Purchasing a Fixer-Upper?
Purchasing a Fixer-Upper?
With the popularity of HGTV shows like Fixer Upper, many people have at least considered purchasing a property that needs work and turning it into their dream home. Real estate can be a great investment… and right now interest rates are low, making this an opportune time to buy in some areas.
Should you take the plunge?
There are both pros and cons when it comes to purchasing that diamond in the rough…
On the “pro” side, a fixer-upper is a great way to purchase a house for less money. Homes with cosmetic issues sell for less than those that have been kept up. This is especially helpful when you want to get into a great neighborhood but the homes are expensive… A fixer-upper in a nice neighborhood is often a better buy than the nicest home in a not-so-great location.
Homes that need work may also have been on the market longer than their prettier peers. The longer a home is on the market, the more likely it is that the seller will be willing to negotiate on the home’s purchase price.
When buying a property that needs work, you have some room to let your creativity flow. For many people, that’s part of the attraction of buying a fixer-upper. You can put your heart into it and create a space that meets your needs and personal style.
In addition, well-done renovations on a home add equity. This can be a boon for many reasons, including refinancing options and future resale value.
On the other hand, purchasing and renovating a home just isn’t for everyone.
If you’re not handy with renovation, you’ll need to pay an expert to do the work… This can get expensive and sometimes even end up costing more than you would have spent on a more up-to-date home.
If the home needs major work, you may have to live elsewhere during construction… Can you sustain two mortgages or rent plus a mortgage? The added expense can be a burden that makes renovating much more difficult.
Finally, how comfortable are you with dust, dealing with contractors and either doing or overseeing construction work? For some people, the prospect of taking a home from shabby to chic or adding on rooms is exciting. For others, it’s a stressor that might not be worth it. Are you able to focus on a project like this now or is your life already full enough? Considering the impact of taking on a large project is important, even if the home itself is a screaming deal.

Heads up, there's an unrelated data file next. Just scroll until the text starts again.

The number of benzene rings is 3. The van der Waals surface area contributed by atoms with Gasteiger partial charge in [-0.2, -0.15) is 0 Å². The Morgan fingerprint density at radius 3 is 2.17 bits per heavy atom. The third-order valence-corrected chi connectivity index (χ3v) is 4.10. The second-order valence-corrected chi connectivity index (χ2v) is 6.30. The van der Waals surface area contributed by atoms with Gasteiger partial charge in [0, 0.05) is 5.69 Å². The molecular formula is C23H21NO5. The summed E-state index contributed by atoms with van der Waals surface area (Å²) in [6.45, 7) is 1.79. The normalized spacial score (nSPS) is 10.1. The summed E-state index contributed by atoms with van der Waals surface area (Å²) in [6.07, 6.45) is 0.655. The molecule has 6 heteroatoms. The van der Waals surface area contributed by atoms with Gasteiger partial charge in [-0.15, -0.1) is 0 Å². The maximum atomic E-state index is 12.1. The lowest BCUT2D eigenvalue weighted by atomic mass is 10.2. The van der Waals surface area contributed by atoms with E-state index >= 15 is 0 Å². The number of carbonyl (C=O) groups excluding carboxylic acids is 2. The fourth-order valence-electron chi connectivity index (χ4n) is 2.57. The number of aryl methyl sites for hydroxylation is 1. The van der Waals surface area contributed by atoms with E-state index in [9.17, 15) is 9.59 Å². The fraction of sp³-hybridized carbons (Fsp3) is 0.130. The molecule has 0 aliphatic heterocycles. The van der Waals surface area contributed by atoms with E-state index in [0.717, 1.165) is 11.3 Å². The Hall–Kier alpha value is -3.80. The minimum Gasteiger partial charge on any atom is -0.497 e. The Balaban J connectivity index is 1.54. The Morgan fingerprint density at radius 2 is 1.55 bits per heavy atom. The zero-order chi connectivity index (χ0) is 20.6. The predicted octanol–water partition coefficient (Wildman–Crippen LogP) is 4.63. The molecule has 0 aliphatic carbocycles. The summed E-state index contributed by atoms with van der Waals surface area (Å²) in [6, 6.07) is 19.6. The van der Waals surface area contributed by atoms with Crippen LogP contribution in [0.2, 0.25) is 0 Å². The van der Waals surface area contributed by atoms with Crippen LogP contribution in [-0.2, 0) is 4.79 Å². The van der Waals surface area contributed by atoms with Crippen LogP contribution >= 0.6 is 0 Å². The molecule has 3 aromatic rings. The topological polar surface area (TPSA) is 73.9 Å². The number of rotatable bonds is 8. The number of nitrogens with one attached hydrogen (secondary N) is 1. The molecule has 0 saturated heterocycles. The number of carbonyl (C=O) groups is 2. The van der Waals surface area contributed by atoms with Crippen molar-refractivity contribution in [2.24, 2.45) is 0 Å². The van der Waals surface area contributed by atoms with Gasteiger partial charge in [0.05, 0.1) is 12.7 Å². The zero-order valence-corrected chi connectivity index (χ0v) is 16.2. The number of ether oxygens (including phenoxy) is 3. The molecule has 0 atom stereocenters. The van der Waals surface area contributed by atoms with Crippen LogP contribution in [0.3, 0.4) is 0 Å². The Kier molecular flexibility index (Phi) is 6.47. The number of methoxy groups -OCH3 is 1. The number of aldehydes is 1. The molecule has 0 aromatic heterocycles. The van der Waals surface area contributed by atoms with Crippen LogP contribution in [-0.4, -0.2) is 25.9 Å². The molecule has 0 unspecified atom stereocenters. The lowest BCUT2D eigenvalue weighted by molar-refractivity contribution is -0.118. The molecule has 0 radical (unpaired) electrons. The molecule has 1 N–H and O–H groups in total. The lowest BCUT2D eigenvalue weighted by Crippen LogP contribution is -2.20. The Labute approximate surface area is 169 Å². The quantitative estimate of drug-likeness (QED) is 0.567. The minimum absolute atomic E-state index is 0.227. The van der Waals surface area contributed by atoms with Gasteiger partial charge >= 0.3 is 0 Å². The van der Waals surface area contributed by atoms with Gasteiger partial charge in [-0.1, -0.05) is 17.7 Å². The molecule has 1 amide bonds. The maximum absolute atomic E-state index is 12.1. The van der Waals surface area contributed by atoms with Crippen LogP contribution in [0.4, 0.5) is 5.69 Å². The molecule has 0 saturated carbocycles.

After you’ve considered the pros and cons of buying a house that needs work, there are some important steps to take before you sign on the dotted line. Covering your bases before you begin will go a long way toward determining your renovation experience… and can make the difference between a great investment and a money pit.
First, make sure you get a thorough inspection done before you purchase the house. Find a qualified professional with good reviews and let them know exactly what you’re hoping to do with the property. A good inspector can save you a world of hassle later on by giving you a heads-up on problems that might be expensive to repair. Updating a kitchen or finishing a basement is one thing; replacing a foundation or remediating black mold is quite another.
Second, consult with an appraiser if you’re depending on the renovations for future refinancing or sale. One benefit to buying an inexpensive home and renovating it is that if you have mortgage insurance on your home loan, you can often refinance and remove the extra payment once you’ve got 20% equity in the house. But if you’re planning to refinance or cash in on the home’s appreciation after a year or so, you’ll want to make sure that the work you do will help raise the value of the home enough to be worth it.
Finally, plan for there to be bumps in the road. Leave room in the budget for unexpected “surprises,” like hidden leaks or expenses when things don’t go exactly as planned. In addition, it’s common to begin a project and then decide to upgrade on materials or finish something you thought you’d put off until later. If you’ve planned ahead, you won’t be as worried about going over budget.
Fixer-uppers can be a great investment, but there’s a lot more to it than just adding some shiplap and a designer kitchen island. Chip and Joanna Gaines and other HGTV personalities make it look easier than it is, but the right investment and the right renovations can definitely boost you a few rungs higher on the property ladder!